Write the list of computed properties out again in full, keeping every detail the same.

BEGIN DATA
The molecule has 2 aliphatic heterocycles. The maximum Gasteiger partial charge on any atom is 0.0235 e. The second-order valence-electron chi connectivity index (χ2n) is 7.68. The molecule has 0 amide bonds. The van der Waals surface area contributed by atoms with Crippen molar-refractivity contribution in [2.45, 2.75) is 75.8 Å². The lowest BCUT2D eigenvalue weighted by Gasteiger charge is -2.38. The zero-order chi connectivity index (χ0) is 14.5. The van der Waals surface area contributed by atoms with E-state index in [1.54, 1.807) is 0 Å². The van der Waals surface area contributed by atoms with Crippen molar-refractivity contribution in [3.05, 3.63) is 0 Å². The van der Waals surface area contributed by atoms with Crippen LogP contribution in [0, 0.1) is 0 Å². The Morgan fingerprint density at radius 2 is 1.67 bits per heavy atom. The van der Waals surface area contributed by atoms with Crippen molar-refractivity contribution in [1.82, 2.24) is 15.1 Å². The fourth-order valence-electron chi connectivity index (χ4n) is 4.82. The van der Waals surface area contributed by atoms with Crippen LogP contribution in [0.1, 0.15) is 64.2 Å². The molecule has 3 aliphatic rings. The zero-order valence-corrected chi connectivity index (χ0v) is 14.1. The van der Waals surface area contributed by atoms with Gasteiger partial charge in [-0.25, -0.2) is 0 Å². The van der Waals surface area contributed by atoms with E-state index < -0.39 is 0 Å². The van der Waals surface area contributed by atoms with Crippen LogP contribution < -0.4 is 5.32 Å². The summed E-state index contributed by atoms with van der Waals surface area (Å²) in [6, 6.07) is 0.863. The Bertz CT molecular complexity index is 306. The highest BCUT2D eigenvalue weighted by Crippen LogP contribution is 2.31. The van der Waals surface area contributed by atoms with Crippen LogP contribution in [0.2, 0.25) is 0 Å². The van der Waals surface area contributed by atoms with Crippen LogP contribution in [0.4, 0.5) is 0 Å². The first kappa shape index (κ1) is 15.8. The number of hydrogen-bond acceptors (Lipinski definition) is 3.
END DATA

The molecule has 2 aliphatic heterocycles. The maximum Gasteiger partial charge on any atom is 0.0235 e. The second-order valence-electron chi connectivity index (χ2n) is 7.68. The molecule has 0 amide bonds. The van der Waals surface area contributed by atoms with Crippen molar-refractivity contribution in [2.45, 2.75) is 75.8 Å². The lowest BCUT2D eigenvalue weighted by Gasteiger charge is -2.38. The zero-order chi connectivity index (χ0) is 14.5. The van der Waals surface area contributed by atoms with E-state index in [1.54, 1.807) is 0 Å². The van der Waals surface area contributed by atoms with Crippen molar-refractivity contribution in [3.05, 3.63) is 0 Å². The van der Waals surface area contributed by atoms with Crippen LogP contribution in [0, 0.1) is 0 Å². The Morgan fingerprint density at radius 2 is 1.67 bits per heavy atom. The van der Waals surface area contributed by atoms with Crippen molar-refractivity contribution in [1.82, 2.24) is 15.1 Å². The fourth-order valence-electron chi connectivity index (χ4n) is 4.82. The van der Waals surface area contributed by atoms with Crippen LogP contribution in [0.1, 0.15) is 64.2 Å². The molecule has 3 aliphatic rings. The zero-order valence-corrected chi connectivity index (χ0v) is 14.1. The van der Waals surface area contributed by atoms with Gasteiger partial charge in [-0.25, -0.2) is 0 Å². The van der Waals surface area contributed by atoms with E-state index < -0.39 is 0 Å². The van der Waals surface area contributed by atoms with Crippen LogP contribution < -0.4 is 5.32 Å². The summed E-state index contributed by atoms with van der Waals surface area (Å²) in [6, 6.07) is 0.863. The Bertz CT molecular complexity index is 306. The highest BCUT2D eigenvalue weighted by Crippen LogP contribution is 2.31. The van der Waals surface area contributed by atoms with Crippen LogP contribution in [0.2, 0.25) is 0 Å². The van der Waals surface area contributed by atoms with Crippen LogP contribution in [0.4, 0.5) is 0 Å². The first kappa shape index (κ1) is 15.8. The number of hydrogen-bond acceptors (Lipinski definition) is 3.